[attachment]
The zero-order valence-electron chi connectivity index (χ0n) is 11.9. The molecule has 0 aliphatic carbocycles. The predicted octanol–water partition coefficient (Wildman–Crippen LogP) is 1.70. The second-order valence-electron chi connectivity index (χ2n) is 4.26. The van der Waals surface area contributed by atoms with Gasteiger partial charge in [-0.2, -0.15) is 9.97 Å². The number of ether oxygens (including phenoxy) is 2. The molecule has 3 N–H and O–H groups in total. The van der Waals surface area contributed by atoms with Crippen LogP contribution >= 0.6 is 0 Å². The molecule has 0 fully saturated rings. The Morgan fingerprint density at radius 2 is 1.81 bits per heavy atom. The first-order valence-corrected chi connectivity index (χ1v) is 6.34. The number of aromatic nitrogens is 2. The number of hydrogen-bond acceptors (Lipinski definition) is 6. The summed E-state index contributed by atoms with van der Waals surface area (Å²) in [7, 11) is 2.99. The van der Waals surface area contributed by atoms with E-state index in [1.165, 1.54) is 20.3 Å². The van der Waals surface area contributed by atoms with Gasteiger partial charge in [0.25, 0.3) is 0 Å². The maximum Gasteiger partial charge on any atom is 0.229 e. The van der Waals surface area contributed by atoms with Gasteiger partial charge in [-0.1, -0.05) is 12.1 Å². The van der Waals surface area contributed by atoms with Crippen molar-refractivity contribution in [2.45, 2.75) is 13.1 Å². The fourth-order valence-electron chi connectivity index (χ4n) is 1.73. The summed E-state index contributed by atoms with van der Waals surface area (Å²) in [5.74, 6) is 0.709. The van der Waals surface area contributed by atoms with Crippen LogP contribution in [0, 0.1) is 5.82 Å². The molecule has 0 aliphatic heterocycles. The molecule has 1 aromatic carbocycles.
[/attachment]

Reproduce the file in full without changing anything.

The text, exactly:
The zero-order valence-electron chi connectivity index (χ0n) is 11.9. The molecule has 0 aliphatic carbocycles. The predicted octanol–water partition coefficient (Wildman–Crippen LogP) is 1.70. The second-order valence-electron chi connectivity index (χ2n) is 4.26. The van der Waals surface area contributed by atoms with Gasteiger partial charge in [-0.2, -0.15) is 9.97 Å². The number of ether oxygens (including phenoxy) is 2. The molecule has 3 N–H and O–H groups in total. The van der Waals surface area contributed by atoms with Crippen LogP contribution >= 0.6 is 0 Å². The molecule has 0 fully saturated rings. The Morgan fingerprint density at radius 2 is 1.81 bits per heavy atom. The first-order valence-corrected chi connectivity index (χ1v) is 6.34. The number of aromatic nitrogens is 2. The number of hydrogen-bond acceptors (Lipinski definition) is 6. The summed E-state index contributed by atoms with van der Waals surface area (Å²) in [7, 11) is 2.99. The van der Waals surface area contributed by atoms with E-state index in [1.165, 1.54) is 20.3 Å². The van der Waals surface area contributed by atoms with Gasteiger partial charge in [0.25, 0.3) is 0 Å². The maximum Gasteiger partial charge on any atom is 0.229 e. The van der Waals surface area contributed by atoms with Gasteiger partial charge in [-0.1, -0.05) is 12.1 Å². The van der Waals surface area contributed by atoms with Crippen molar-refractivity contribution in [2.45, 2.75) is 13.1 Å². The fourth-order valence-electron chi connectivity index (χ4n) is 1.73. The summed E-state index contributed by atoms with van der Waals surface area (Å²) in [5.74, 6) is 0.709. The van der Waals surface area contributed by atoms with Crippen LogP contribution in [0, 0.1) is 5.82 Å². The molecule has 0 aliphatic heterocycles. The molecule has 1 aromatic carbocycles.